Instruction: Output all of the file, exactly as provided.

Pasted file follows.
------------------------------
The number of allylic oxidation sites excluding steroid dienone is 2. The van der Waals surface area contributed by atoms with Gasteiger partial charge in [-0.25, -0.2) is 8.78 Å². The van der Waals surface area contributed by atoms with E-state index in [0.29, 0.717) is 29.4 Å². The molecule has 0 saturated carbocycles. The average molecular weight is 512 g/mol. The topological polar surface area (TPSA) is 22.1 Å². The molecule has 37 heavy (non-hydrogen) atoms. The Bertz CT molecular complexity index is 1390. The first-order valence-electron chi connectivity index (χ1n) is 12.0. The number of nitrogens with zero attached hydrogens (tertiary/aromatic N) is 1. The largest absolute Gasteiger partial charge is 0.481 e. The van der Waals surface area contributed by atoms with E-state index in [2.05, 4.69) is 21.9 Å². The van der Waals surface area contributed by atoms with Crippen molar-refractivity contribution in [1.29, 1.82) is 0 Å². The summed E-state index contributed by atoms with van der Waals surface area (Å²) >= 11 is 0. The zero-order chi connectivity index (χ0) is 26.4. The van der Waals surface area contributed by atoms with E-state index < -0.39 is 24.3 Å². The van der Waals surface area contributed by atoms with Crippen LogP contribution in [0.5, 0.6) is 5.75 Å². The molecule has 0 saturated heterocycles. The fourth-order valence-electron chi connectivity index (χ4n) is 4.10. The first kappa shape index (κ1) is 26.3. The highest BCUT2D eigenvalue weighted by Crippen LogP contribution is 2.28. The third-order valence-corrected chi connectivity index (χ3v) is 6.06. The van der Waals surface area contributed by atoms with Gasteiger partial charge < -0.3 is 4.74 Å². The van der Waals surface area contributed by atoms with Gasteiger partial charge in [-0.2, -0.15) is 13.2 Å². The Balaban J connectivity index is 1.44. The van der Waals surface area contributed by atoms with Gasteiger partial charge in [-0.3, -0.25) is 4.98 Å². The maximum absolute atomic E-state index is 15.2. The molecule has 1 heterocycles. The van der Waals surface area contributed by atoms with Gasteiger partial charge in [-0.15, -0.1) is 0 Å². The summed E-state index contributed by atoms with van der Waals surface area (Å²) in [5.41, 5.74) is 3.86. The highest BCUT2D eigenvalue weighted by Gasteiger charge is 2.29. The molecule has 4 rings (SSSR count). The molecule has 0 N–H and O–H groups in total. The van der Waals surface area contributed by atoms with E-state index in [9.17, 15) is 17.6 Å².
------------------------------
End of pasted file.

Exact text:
The number of allylic oxidation sites excluding steroid dienone is 2. The van der Waals surface area contributed by atoms with Gasteiger partial charge in [-0.25, -0.2) is 8.78 Å². The van der Waals surface area contributed by atoms with E-state index in [0.29, 0.717) is 29.4 Å². The molecule has 0 saturated carbocycles. The average molecular weight is 512 g/mol. The topological polar surface area (TPSA) is 22.1 Å². The molecule has 37 heavy (non-hydrogen) atoms. The Bertz CT molecular complexity index is 1390. The first-order valence-electron chi connectivity index (χ1n) is 12.0. The number of nitrogens with zero attached hydrogens (tertiary/aromatic N) is 1. The largest absolute Gasteiger partial charge is 0.481 e. The van der Waals surface area contributed by atoms with E-state index in [2.05, 4.69) is 21.9 Å². The van der Waals surface area contributed by atoms with Crippen molar-refractivity contribution in [1.29, 1.82) is 0 Å². The summed E-state index contributed by atoms with van der Waals surface area (Å²) >= 11 is 0. The zero-order chi connectivity index (χ0) is 26.4. The van der Waals surface area contributed by atoms with E-state index < -0.39 is 24.3 Å². The van der Waals surface area contributed by atoms with Crippen LogP contribution in [0.5, 0.6) is 5.75 Å². The molecule has 0 saturated heterocycles. The fourth-order valence-electron chi connectivity index (χ4n) is 4.10. The first kappa shape index (κ1) is 26.3. The highest BCUT2D eigenvalue weighted by Crippen LogP contribution is 2.28. The third-order valence-corrected chi connectivity index (χ3v) is 6.06. The van der Waals surface area contributed by atoms with Gasteiger partial charge < -0.3 is 4.74 Å². The van der Waals surface area contributed by atoms with Gasteiger partial charge in [-0.2, -0.15) is 13.2 Å². The Balaban J connectivity index is 1.44. The van der Waals surface area contributed by atoms with Gasteiger partial charge in [-0.3, -0.25) is 4.98 Å². The maximum absolute atomic E-state index is 15.2. The molecule has 1 heterocycles. The van der Waals surface area contributed by atoms with Gasteiger partial charge in [-0.15, -0.1) is 0 Å². The summed E-state index contributed by atoms with van der Waals surface area (Å²) in [5.41, 5.74) is 3.86. The highest BCUT2D eigenvalue weighted by Gasteiger charge is 2.29. The molecule has 4 rings (SSSR count). The molecule has 0 N–H and O–H groups in total. The van der Waals surface area contributed by atoms with E-state index in [9.17, 15) is 17.6 Å².